I've sometimes wondered how people can know "war is hell," a line hard to avoid, yet still be such stupid, reckless cheerleaders for war. The posts Greenwald links suggest part of the answer. "War is hell" for that group means that no one is responsible, that anyone can do whatever the hell he or she wants, and that any military action, no matter how foolhardy, reckless, or unconscionable, is justified. No matter how many innocent people were killed, needlessly, it couldn't be avoided, or it's excusable. Of course, that pathetic, callous, cowardly attitude is much easier to hold if those killed aren't seen as fully human or have been otherwise demonized. "War is hell" means exactly that – it's about the closest one can come to hell on Earth. Consequently, it's to be avoided if at all possible. Going to war is solely a matter of grim necessity, never a cause for celebration, and anyone opining otherwise is not to be trusted. Likewise, any attitude that urges less reflection about life and death issues such as war is immature and not to be trusted. Minimizing human suffering is terribly easy, not at all courageous.

Friedman's idea of "educating" through killing pretty much epitomizes the imperialist mindset. I guess I missed the point in classes on pedagogy - or in classes on history - or in any other class - where it was explained that killing members of a civilian population makes the survivors decide they love their opponents and prevents them from plotting their downfall. Friedman's stance is deeply immoral, and that can't be overemphasized, but it's also completely counterproductive to his stated goals. (It's hard to believe Friedman's never had that pointed out to him – but we've looked at him before, and I suspect that, as with the neocons, his ideology is driven more by a self-image than any sort of empiricism.)

The truth is, there are dangerous people in the world, and negotiation will not work with some of them. However, intent is not the same as capability, and dehumanization of even such people can be counterproductive. Why wouldn't you want to understand how your enemy thinks, and what he or she values? Isn't that just basic strategy? And the big pitfall, especially when people are genuinely, legitimately scared or angry – and that's definitely been the case for some parties with Gaza - is that an entire group is dehumanized, cruel or reckless actions become easier, new victims are created, and the cycle of vengeance is renewed. The demons, rather than 'the better angels of our nature,' prevail.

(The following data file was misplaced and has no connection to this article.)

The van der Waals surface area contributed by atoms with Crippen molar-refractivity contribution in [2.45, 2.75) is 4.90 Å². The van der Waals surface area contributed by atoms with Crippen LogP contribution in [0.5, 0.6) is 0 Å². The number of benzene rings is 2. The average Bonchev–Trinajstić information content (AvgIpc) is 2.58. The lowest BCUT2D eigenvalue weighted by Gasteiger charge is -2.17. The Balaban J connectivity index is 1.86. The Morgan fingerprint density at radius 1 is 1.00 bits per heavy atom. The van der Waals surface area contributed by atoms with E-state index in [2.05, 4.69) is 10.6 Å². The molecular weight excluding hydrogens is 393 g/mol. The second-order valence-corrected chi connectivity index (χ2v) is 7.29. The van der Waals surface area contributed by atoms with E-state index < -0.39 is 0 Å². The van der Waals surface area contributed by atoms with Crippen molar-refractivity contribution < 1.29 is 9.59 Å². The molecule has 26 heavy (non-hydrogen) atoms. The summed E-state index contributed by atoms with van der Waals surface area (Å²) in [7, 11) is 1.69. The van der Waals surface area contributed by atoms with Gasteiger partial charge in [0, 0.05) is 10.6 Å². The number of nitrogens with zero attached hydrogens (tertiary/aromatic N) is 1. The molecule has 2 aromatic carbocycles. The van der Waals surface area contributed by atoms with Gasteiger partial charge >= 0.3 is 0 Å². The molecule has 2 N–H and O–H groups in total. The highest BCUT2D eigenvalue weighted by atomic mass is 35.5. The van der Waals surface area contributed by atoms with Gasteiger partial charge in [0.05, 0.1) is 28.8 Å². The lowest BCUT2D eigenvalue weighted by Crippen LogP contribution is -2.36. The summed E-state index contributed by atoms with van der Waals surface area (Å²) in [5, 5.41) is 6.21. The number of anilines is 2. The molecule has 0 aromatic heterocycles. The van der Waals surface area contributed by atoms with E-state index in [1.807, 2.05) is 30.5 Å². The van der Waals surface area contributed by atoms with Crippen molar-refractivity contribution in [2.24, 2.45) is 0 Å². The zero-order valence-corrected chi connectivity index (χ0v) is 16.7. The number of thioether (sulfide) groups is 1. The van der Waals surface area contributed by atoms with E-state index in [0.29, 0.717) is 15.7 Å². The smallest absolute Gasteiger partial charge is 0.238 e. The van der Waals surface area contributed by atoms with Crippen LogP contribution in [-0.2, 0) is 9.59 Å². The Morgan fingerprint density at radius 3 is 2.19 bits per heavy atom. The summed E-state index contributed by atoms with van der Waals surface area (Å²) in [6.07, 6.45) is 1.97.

In American domestic politics, there are people with 'dangerous' views as well, even if the scale and the stakes may be less dire. They should be opposed, too, on talk shows, in national discussions, and when they run for office. They don't have a constitutional right to appear on television, but they do have a right to free speech, to run for office if eligible, and to life, liberty and the pursuit of happiness. They may be wrong, ignorant, obnoxious and even dangerous (and perhaps should be called out on all of that), but they are still human. Depriving anyone of their human rights, their civil liberties, or their humanity damages something essential in our society, and hurts everyone.

This post is very far from comprehensive, and is less about Gaza and Israel specifically than it is about the persistent dangers of dehumanization and minimizing human suffering. Those issues, and the issue of going to war, are subjects that have been debated passionately for millennia, and one late night, quickly-dashed off blog post ain't going to solve much. However, I'll pass along David Neiwert's series on eliminationism in America, and some similarly-themed posts from here. I'll also add that our atrocious torture policies stemmed in part from similar dehumanization, and have been similarly counterproductive as well as deeply immoral.

Peace. We could all use it.

(Cross-posted at Blue Herald)


Fran said...

I am sitting here feeling empty, angry, speechless and yet filled with words that won't form themselves into sentences.

On this Holocaust Remembrance Day we are wise to remember what it means to fully dehumanize the so-called "other."

Anonymous said...

Oh, this made me so sad and mad to read. Friedman is an ass, an immoral ass.



Comrade Kevin said...

As a pacifist, I know full well how easy a concept it is to invoke "the other" for the sake of conquest and also how quickly blood-lust becomes war. I wish I could believe that it was not a natural state of being, but there must be some primordial basis for it. The reasons why, I know not.

I fear we have not evolved as a species enough yet.